COLUMBUS, Ohio – Nearly 150 cancer control/prevention researchers and public health leaders from the National Cancer Institute (NCI), Centers for Disease Control, American Cancer Society and leading NCI-designated comprehensive cancer centers will gather in Columbus, Ohio, at The Ohio State University Comprehensive Cancer Center – Arthur G. James Cancer Hospital and Richard J. Solove Research Institute (OSUCCC – James) on June 30 and July 1 to share best practices about what works – and what doesn’t work – in increasing HPV (human papillomavirus) vaccination rates.
Douglas Lowy, MD, director of the NCI, will serve as keynote speaker at the HPV Summit. He will talk about the potential place for HPV vaccine research in the national Cancer Moonshot initiative and updates on research underway to develop the next version of the HPV vaccine.
Scope of HPV-Associated Cancers in the U.S.
According to the Centers for Disease Control and Prevention (CDC), HPV infections are responsible for approximately 27,000 new cancer diagnoses each year in the United States. An estimated 79 million people are currently infected with the HPV virus and additional 17 million will contract the virus this year.
Despite this rise in HPV exposure and known link to numerous cancers, vaccination rates across the United States remain low with less than 40 percent of girls and approximately 21 percent of boys receiving the recommended three-dose vaccine. In Ohio, 35 percent of girls and 23 percent of boys have received the three-dose vaccine.
HPV Summit Details
Topics to be discussed at the summit include:
- Action steps to accelerate research within the context of data sharing policies and pubic policy regulations as well as working with public health immunization programs
- Best practices acquired through partnering with public health jurisdictions to increase HPV vaccination among adolescents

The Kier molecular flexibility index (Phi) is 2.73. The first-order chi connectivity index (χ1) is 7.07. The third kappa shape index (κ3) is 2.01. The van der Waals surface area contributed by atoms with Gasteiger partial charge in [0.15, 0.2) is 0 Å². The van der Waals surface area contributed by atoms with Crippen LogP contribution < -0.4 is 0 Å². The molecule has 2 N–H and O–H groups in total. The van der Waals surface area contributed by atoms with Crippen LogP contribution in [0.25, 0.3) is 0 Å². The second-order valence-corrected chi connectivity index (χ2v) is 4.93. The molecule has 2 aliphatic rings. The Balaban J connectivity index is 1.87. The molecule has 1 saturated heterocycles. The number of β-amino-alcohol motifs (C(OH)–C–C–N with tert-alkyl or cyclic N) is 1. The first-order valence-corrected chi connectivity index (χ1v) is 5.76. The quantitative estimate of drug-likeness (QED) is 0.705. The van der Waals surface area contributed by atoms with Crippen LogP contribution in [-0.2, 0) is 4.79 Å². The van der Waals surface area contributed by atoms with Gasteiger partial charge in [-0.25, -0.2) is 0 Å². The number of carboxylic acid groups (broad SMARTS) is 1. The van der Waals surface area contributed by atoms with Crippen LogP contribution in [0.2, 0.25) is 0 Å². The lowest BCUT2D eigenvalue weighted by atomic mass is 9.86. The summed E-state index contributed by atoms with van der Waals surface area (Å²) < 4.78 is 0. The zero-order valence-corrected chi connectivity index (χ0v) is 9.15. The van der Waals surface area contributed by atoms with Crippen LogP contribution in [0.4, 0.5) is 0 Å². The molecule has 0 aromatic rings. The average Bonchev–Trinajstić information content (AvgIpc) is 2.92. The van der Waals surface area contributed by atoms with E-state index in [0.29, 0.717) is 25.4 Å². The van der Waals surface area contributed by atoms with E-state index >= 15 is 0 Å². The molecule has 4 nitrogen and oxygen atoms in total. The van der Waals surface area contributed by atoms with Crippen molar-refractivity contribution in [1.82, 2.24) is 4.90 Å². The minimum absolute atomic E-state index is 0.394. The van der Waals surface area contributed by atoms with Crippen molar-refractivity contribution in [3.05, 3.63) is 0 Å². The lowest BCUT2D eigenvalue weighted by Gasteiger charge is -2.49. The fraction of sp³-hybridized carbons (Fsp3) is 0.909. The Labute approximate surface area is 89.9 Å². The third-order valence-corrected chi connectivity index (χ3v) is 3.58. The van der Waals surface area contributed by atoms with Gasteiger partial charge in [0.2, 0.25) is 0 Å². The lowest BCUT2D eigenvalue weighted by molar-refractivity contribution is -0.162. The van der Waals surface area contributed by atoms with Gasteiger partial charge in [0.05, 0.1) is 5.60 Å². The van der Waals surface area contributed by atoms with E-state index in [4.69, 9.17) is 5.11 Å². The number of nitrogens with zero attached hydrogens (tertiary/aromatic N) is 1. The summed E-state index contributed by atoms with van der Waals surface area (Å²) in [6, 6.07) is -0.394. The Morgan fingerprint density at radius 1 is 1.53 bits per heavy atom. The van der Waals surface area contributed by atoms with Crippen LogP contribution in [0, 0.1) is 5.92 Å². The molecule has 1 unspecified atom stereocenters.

- Strategies for policymakers who influence requiring mandatory HPV vaccination for entering public schools
- The HPV vaccine’s impact on other cancers including dramatic increase in oral cancers
“In order to increase HPV vaccination rates, we must change the perception of the HPV vaccine from something that prevents a sexually transmitted disease to a vaccine that prevents cancer,” says Electra Paskett, PhD, co-director of the Cancer Control Research Program at the OSUCCC – James and a member of the National Institutes of Health’s National Cancer Advisory Board. “Every parent should ask the question: if there was a vaccine I could give my child that would prevent them from developing six different cancers, would I give it to them? The answer would be a resounding yes – and we would have dramatic decrease in HPV-related cancers across the globe.”
This group issued a consensus statement in January 2016 regarding the importance of HPV vaccination. They expect to develop a second statement based on the discussion in this meeting that addresses changing public norms and policy with recommendations to the global medical community and public health entities on specific actions to increase HPV vaccination rates.
About the OSUCCC – JamesThe Ohio State University Comprehensive Cancer Center – Arthur G. James Cancer Hospital and Richard J. Solove Research Institute strives to create a cancer-free world by integrating scientific research with excellence in education and patient-centered care, a strategy that leads to better methods of prevention, detection and treatment. Ohio State is one of only 46 National Cancer Institute-designated Comprehensive Cancer Centers and one of only four centers funded by the NCI to conduct both phase I and phase II clinical trials on novel anticancer drugs. As the cancer program’s 306-bed adult patient-care component, The James is one of the top cancer hospitals in the nation as ranked by U.S. News & World Report and has achieved Magnet designation, the highest honor an organization can receive for quality patient care and professional nursing practice. At 21 floors with more than 1.1 million square feet, The James is a transformational facility that fosters collaboration and integration of cancer research and clinical cancer care.
Amanda J. Harper